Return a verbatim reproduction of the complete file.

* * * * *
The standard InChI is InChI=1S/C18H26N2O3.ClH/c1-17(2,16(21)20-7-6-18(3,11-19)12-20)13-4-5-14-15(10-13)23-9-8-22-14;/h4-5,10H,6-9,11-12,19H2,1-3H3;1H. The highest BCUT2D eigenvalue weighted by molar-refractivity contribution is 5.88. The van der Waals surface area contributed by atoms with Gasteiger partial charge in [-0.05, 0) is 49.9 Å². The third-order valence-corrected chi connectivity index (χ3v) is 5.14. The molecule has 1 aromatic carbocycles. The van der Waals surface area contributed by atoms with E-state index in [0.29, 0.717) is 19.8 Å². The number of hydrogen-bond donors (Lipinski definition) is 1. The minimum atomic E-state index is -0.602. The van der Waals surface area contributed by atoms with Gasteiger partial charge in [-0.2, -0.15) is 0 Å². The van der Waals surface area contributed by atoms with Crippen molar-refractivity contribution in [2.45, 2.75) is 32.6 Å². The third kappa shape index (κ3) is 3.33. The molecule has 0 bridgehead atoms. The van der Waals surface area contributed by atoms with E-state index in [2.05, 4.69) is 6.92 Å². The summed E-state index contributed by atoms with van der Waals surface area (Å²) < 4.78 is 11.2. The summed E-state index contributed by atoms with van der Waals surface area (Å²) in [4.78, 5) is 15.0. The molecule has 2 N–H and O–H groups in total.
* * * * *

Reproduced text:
The standard InChI is InChI=1S/C18H26N2O3.ClH/c1-17(2,16(21)20-7-6-18(3,11-19)12-20)13-4-5-14-15(10-13)23-9-8-22-14;/h4-5,10H,6-9,11-12,19H2,1-3H3;1H. The highest BCUT2D eigenvalue weighted by molar-refractivity contribution is 5.88. The van der Waals surface area contributed by atoms with Gasteiger partial charge in [-0.05, 0) is 49.9 Å². The third-order valence-corrected chi connectivity index (χ3v) is 5.14. The molecule has 1 aromatic carbocycles. The van der Waals surface area contributed by atoms with E-state index in [0.29, 0.717) is 19.8 Å². The number of hydrogen-bond donors (Lipinski definition) is 1. The minimum atomic E-state index is -0.602. The van der Waals surface area contributed by atoms with Gasteiger partial charge in [-0.2, -0.15) is 0 Å². The van der Waals surface area contributed by atoms with Crippen molar-refractivity contribution in [2.45, 2.75) is 32.6 Å². The third kappa shape index (κ3) is 3.33. The molecule has 0 bridgehead atoms. The van der Waals surface area contributed by atoms with E-state index in [2.05, 4.69) is 6.92 Å². The summed E-state index contributed by atoms with van der Waals surface area (Å²) < 4.78 is 11.2. The summed E-state index contributed by atoms with van der Waals surface area (Å²) in [4.78, 5) is 15.0. The molecule has 2 N–H and O–H groups in total.